The piercings are said to inflict no pain as well as leave no scars (no blood is spilled during the process, which is well documented by many onlookers and photographers). Before Thaipusam, devotees go through a 48 day spiritual cleansing, which also involves a strict regime of fasting, abstinence and prayer.
Another devotee had hooked limes to his back and on the skewers leading through his cheeks...

Whole extended families participate and support their own kavadi carriers through the processional route through Singaporean streets.

 Even women participate, carrying milk pots symbolizing blood offered to Murugan.
A tired-looking young kavadi carrier - he didn't have any fat to cushion between the long spikes and his muscles, unlike some older devotees...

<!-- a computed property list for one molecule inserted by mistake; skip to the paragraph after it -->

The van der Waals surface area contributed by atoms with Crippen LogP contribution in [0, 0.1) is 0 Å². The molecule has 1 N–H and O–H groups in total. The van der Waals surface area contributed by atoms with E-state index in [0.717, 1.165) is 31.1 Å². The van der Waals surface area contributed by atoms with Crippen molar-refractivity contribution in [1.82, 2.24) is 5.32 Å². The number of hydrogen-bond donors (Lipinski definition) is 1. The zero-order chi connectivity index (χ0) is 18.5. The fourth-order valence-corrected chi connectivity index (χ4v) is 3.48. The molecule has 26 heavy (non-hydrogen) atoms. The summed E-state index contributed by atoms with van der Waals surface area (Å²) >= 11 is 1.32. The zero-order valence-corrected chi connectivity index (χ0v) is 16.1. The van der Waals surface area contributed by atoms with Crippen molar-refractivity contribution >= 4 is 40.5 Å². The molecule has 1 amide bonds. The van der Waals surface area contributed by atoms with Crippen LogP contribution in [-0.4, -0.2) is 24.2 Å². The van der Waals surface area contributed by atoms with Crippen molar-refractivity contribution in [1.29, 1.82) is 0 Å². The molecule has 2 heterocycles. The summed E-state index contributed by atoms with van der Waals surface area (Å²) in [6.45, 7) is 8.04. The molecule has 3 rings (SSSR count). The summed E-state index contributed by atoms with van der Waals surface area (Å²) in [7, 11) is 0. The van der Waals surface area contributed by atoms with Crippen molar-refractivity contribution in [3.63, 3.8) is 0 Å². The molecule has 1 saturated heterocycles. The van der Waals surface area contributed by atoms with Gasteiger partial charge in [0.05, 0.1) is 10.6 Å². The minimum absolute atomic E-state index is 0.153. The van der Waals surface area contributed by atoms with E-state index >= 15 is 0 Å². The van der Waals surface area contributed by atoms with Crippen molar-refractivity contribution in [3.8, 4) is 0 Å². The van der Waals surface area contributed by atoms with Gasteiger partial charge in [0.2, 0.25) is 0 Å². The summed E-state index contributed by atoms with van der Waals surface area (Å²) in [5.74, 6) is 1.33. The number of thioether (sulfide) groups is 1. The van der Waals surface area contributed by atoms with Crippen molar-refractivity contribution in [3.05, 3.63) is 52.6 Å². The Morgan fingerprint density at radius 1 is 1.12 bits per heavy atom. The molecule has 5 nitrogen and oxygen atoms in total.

The piercing of the tongue and the cheeks are a symbolic (and actual) renunciation of the gift of speech and language in order to enable the devotee might concentrate more fully upon Lord Murugan.
 No age limits here - even the tiniest family members are obviously not too young to participate - in prams, or carried on shoulders.

Sunday, January 12, 2014

Early morning at Thian Hock Keng Temple

A breakfast for those on the other side... despite the early hour, someone had already left a bag of food, some coffee and incense in front of a shrine with ancestral tablets that are bought to commemorate dead family members.